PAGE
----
A: The Proposed FTC Regs are quite complex and will be burdensome for taxpayers. Given the additional complexity GILTI has introduced, along with new Section 245A dividends received deduction, it is not surprising that these regulations are as complex as they are.

Q: Are you disappointed that Treasury ignored taxpayer suggestions to not require allocation of any expenses to the GILTI FTC basket? Is the 50% expense allocation rule for GILTI FTC basket purposes a reasonable result for taxpayers, given the TCJA’s silence on the subject?

A: We know many taxpayers were disappointed with the result, but the result was expected by many, given Treasury’s previous indications. Treasury’s willingness to include the 50% expense allocation rule for the GILTI basket is a welcome compromise to lessen U.S. tax on GILTI inclusions. However, it does introduce further complexity.

Q: The Proposed FTC Regs allow carryforward of unused FTCs in the pre-2018 general FTC basket to the post-2017 foreign branch income FTC basket. Does the compliance burden in determining the carryforward of unused FTCs outweigh its benefit for taxpayers?

A: The compliance burden versus benefit of assigning FTC carryovers to the branch income basket will certainly be taxpayer specific. There are taxpayers that will find reconstructing FTCs to the foreign branch income basket to be extremely beneficial, even if there is a substantial compliance burden. Treasury has requested comments for a simplified rule for assigning carryovers to the foreign branch income basket. A simplified rule would be greatly welcomed, as taxpayers should not have to go through an entire cost-benefit analysis for determining whether to reconstruct the baskets or simply forgo the credits.

Q: The Proposed FTC Regs do not require or allow taxpayers to assign any unused foreign taxes to the post-2017 separate category for section 951A category income, which is not eligible to be sheltered from U.S. tax by FTC carryovers. Is it reasonable to assume that taxpayers will try to assign additional unused foreign taxes to the general and passive FTC baskets?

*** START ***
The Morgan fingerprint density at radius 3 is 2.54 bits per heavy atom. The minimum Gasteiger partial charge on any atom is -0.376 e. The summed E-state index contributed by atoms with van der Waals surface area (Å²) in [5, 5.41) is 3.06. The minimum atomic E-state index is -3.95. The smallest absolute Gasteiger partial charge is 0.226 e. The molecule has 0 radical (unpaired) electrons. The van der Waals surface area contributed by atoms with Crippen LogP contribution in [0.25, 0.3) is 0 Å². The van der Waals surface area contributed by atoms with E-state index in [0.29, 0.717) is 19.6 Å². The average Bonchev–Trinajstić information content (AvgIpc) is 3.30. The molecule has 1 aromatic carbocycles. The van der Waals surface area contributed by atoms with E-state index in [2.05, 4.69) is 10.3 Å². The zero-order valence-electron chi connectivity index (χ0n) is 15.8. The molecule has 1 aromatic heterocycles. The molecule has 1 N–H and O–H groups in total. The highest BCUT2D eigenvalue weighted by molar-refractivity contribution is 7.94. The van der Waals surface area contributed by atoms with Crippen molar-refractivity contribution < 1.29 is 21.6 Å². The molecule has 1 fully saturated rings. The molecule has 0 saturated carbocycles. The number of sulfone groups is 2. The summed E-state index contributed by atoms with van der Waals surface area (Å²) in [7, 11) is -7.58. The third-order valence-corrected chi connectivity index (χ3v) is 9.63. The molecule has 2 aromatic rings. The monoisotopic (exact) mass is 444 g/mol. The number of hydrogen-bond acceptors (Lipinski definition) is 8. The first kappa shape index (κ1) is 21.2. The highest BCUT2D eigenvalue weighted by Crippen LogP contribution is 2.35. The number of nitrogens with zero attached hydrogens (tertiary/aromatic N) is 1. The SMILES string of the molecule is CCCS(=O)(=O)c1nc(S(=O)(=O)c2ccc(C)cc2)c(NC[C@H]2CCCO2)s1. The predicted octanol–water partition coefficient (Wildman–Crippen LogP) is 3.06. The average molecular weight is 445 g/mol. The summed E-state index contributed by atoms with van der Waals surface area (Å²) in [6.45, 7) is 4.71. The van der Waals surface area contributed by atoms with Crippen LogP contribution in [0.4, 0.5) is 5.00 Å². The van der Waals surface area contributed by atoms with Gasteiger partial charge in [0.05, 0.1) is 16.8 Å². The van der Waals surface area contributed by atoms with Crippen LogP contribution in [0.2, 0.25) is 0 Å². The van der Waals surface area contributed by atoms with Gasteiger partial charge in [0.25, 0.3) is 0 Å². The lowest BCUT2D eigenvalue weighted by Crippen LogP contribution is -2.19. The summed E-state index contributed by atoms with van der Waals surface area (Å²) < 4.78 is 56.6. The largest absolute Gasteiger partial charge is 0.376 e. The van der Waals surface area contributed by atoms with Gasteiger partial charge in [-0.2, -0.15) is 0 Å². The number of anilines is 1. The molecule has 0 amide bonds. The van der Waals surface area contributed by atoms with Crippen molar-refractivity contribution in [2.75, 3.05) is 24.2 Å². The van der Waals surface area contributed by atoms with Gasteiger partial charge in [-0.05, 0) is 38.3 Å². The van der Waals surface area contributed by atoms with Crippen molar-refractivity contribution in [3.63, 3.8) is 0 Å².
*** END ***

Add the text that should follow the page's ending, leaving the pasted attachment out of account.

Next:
A: It is reasonable to assume that taxpayers will assign FTC carryovers to the general and passive FTC baskets. There was some question as to how the Section 904 look-through rules would apply, given the new FTC baskets and that deductible CFC payments to the U.S. parent may reduce tested income for GILTI purposes. The Proposed FTC Regs provide that income, such as interest, rents, and royalties from CFCs to a U.S. shareholder would be assigned to either the passive or general FTC basket. Therefore, the passive and general baskets may still be of relevance to taxpayers.

Ramon Camacho is an international tax principal in RSM’s Washington National Tax office. He advises clients on a host of international tax and capital markets issues, including tax planning and compliance, due diligence and documentation initiatives, restructurings, and tax controversy (including tax shelters). Prior to joining RSM in 2012, Ramon spent almost 20 years serving clients from the national offices of large accounting firms and a large law firm. Most recently, he was the technical tax leader for international and cross-border financial matters at Andersen Tax, LLC. Prior to his work at Andersen Tax, Ramon was responsible for the international tax practice at Pillsbury Winthrop Shaw Pittman LLP, and served clients as part of the Washington National Tax Office of PricewaterhouseCoopers LLP (PwC). Ramon began his career as an attorney-advisor in the Internal Revenue Service (IRS) Office of Chief Counsel (International), where he wrote regulations and rulings, and advised on litigation and tax policy matters.

Greg Pudenz is a senior manager in the RSM International Tax Services group. He has 10 years of experience with RSM serving primarily multinational technology, manufacturing, agribusiness and professional service-based companies. In addition to providing compliance services for multinationals, Greg has collaborated with clients on various structural and operational matters relating to their foreign operations. Such services have included global structuring and acquisition planning, repatriation planning, and foreign tax credit planning, among others. Greg has also served as an instructor to the RSM tax practice, lecturing and being a firm resource on the topics of repatriation planning and ASC 740 issues for U.S. multinational companies.

These comments represent the views of the authors only, and do not necessarily represent the views or professional advice of RSM US LLP.

The information contained herein is of a general nature and based on authorities that are subject to change. Applicability of the information to specific situations should be determined through consultation with your tax adviser.

RSM US LLP is a limited liability partnership and the U.S. member firm of RSM International, a global network of independent audit, tax and consulting firms. The member firms of RSM International collaborate to provide services to global clients, but are separate and distinct legal entities that cannot obligate each other. Each member firm is responsible only for its own acts and omissions, and not those of any other party.